I dare say the definitive way to play FFVII (I'd still recommend the original if it's your first time playing FFVII). Solid balancing was done throughout to make the game actually challenging, but never unfair.
I finished Type A and plan to play type B one day in the future.

Grandia for the PS1 was one of my favourite games growing up. The unique levelling system (at the time), character sprites, combat system and actual sense of adventure always stood out to me. I've finally gotten around to playing through the HD Remaster after over maybe 15 years since I last finished the PS1 version.
Storywise, it's not bad. It's nowhere near the best story I've experienced, but it was good enough to make me want to progress. The mysteries of Alent and the Angelou civilisation were something I was genuinely invested it, especially back on my first playthrough all those years ago.
The combat system is fantastic, and only gets improved upon in Grandia 2, which has one of my favourite battle systems of all time. The combat system allows you to plan out attacks and spells, with the added risk/reward of cancelling out your enemies attacks if you use a critical hit or another powerful move whilst they're in the middle of their animation or charge up. This goes both ways as enemies can cancel out your attacks if you decide to use a skill that requires a charge up time and you get hit during it.
It was definitely a unique system when the game first released, and even now I think it's aged very well. The only downside I can give to it is that the animations for most spells and some skills take a long time to play out, which can be a real pain when you're trying to level up your spells, as it'll make fights take a lot 3-4 times longer.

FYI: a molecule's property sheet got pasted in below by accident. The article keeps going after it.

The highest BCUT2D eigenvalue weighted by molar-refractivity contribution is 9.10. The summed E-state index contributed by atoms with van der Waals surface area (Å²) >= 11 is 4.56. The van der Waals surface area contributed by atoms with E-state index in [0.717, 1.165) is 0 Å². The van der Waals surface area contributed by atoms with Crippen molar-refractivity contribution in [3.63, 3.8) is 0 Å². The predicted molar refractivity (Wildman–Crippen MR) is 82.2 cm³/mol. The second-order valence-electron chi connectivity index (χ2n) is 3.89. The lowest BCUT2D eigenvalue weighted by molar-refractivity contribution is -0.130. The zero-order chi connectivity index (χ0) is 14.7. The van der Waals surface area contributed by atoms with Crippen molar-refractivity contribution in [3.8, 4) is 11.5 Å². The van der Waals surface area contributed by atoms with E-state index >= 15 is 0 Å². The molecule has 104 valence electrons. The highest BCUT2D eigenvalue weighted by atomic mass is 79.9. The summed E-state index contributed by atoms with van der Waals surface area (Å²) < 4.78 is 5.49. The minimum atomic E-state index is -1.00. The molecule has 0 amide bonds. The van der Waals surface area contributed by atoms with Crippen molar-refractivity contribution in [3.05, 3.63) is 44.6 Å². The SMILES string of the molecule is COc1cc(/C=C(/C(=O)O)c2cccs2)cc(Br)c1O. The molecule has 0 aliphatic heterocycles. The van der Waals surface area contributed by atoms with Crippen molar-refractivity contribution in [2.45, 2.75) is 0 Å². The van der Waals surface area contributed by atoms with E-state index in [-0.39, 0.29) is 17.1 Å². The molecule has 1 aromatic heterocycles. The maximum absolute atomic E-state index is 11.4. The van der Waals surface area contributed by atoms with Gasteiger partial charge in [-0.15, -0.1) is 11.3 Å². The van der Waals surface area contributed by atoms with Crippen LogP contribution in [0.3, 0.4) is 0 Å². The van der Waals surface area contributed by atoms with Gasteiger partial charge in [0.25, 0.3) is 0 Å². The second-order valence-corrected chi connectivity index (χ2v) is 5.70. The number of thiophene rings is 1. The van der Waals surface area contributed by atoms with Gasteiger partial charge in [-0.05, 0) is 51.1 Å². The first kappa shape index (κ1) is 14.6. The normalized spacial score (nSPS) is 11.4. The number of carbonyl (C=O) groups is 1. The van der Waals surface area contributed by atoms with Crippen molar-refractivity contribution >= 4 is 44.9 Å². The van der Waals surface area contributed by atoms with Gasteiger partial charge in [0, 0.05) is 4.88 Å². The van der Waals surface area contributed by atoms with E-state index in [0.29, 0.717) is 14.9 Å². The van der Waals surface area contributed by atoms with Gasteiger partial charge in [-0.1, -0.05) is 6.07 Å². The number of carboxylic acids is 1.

The levelling system is something I loved about this game. Whilst you do have your usual exp and character levels like most JRPGs, you also level your weapon skills and magic skills by frequently using them, which also give permanent stat bonuses. For example. Justin is able to use a Sword, Mace and an Axe, and by using them in combat, he can level up the respective weapon skills and and learn new moves by doing so. The same goes for magic. It's s great system that promotes using different weapons and spells to improve each character's stats and learn powerful new moves and spells.
On average, the game should take around 35-40 hours to finish. There are a few optional dungeons, but they vary in length and doing all 3 will probably add around 4 hours overall. They're not in the post game though, and can be missed if you progress too far into the story.
Overall I definitely recommend this game to all JRPG fans, especially if you still appreciate the classics.

Inscryption is one of the best gaming experiences I've had in recent memory.
Inscryption is also best experienced completely blind (I wouldn't recommend watching the trailer either). I can't go into detail about this game so I don't give anything away, but if you're on the store page right now, i urge you to buy the game and play it all the way through. You will not regret it.
If you really want to try before you buy, try the demo instead of watching the trailer.

One of the best games ever made, but not on the 3DS.